3 different guests are coming to your church this Sunday. Are you ready? (Part 1 of 1)
In these next 3 posts, I will be breaking down some profound assimilation takeaways from Horst Schultze, former President and COO of Ritz-Carlton Hotels. If you are like me, you have heard about Horst and what he did to revolutionize the hospitality industry through books, conferences like Willow Creek's Leadership Summit and podcasts like Andy Stanley's. As Sherpas hoping to help climbers reach the summit of full connection in our churches, we can learn from guys like this in the hospitality industry.
Today, lets start by looking at the 3 kinds of customers Schultze identifies that any business or organization serves whether they are in retail, hospitality, or a church. He describes them as...
- A Satisfied Customer
- A Loyal Customer
- A Dissatisfied Customer
Let's break these down more specifically into 3 types of guests you and I will encounter this weekend:
1. The Satisfied Guest
These are people who received what they expected. In a hotel, these are people who slept well, enjoyed the ambience and value for the dollar. In the service industry, it is contentment with services rendered. In a church, it would be someone who found the sermon relevant, not too long, heard quality music and used a clean restroom.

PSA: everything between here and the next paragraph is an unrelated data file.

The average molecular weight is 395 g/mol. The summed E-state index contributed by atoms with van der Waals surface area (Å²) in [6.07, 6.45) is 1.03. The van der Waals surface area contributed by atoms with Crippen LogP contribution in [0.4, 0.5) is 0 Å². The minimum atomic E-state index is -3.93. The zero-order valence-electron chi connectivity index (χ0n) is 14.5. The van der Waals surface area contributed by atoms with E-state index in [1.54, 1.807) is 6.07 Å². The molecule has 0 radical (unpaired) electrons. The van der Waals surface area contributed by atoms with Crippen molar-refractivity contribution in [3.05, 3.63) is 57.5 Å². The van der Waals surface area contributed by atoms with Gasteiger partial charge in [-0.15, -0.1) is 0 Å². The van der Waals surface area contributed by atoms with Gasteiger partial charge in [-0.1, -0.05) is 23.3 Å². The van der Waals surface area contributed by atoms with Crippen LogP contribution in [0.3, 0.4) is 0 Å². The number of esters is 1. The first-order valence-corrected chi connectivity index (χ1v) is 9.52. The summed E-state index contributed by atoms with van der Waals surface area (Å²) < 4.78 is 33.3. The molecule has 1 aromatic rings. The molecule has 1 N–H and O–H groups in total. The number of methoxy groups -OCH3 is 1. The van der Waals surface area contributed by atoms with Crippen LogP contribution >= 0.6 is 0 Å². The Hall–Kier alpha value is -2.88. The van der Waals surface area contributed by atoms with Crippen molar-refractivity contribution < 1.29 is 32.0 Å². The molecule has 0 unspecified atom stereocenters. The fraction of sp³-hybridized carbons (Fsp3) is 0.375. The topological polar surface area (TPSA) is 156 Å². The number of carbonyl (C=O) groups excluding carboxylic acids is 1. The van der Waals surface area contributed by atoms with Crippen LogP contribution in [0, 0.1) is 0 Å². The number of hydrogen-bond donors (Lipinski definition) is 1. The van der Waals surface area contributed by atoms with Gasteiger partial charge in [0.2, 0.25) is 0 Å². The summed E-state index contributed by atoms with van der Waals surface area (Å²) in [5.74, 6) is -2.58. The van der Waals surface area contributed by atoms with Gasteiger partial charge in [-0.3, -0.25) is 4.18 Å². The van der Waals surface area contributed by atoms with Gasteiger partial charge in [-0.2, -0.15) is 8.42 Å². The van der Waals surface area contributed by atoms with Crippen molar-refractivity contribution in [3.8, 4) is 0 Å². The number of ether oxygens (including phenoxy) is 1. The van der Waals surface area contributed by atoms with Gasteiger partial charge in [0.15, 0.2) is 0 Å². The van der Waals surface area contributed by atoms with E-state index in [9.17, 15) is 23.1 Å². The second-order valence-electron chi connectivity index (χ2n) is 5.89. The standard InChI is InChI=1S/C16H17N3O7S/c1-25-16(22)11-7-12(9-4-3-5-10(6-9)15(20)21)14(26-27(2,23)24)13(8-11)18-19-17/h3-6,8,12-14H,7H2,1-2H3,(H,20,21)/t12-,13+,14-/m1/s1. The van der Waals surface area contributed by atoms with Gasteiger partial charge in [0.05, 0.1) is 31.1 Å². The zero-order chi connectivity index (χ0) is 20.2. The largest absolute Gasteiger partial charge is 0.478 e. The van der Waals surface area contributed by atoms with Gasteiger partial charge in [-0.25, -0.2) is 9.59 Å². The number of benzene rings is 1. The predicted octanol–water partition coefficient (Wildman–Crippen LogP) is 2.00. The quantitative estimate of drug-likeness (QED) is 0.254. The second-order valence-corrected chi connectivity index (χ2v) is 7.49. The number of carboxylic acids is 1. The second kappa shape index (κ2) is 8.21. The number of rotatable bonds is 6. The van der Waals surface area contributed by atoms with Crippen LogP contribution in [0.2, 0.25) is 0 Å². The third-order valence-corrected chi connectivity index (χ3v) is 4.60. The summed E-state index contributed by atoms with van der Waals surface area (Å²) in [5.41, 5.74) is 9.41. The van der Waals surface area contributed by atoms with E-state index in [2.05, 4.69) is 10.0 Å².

A satisfied guest is not our goal.
A satisfied guest is not our goal because if there are other options that can give him or her the same experience, they will go there instead. In the same way a satisfied customer at a hotel will become a satisfied customer of another hotel that offers a cheaper room rate or is a little closer to the airport, a satisfied guest to your church will attend another church next week if it offers the same relevant type of sermon, good music and clean restrooms but has a message series they find more relevant to them right now or a location that may be a closer to the freeway. A satisfied guest is not what we are shooting for. (Click here to discover what makes the difference between guest satisfaction and guest engagement). What we are shooting for is this:
2. The Loyal Guest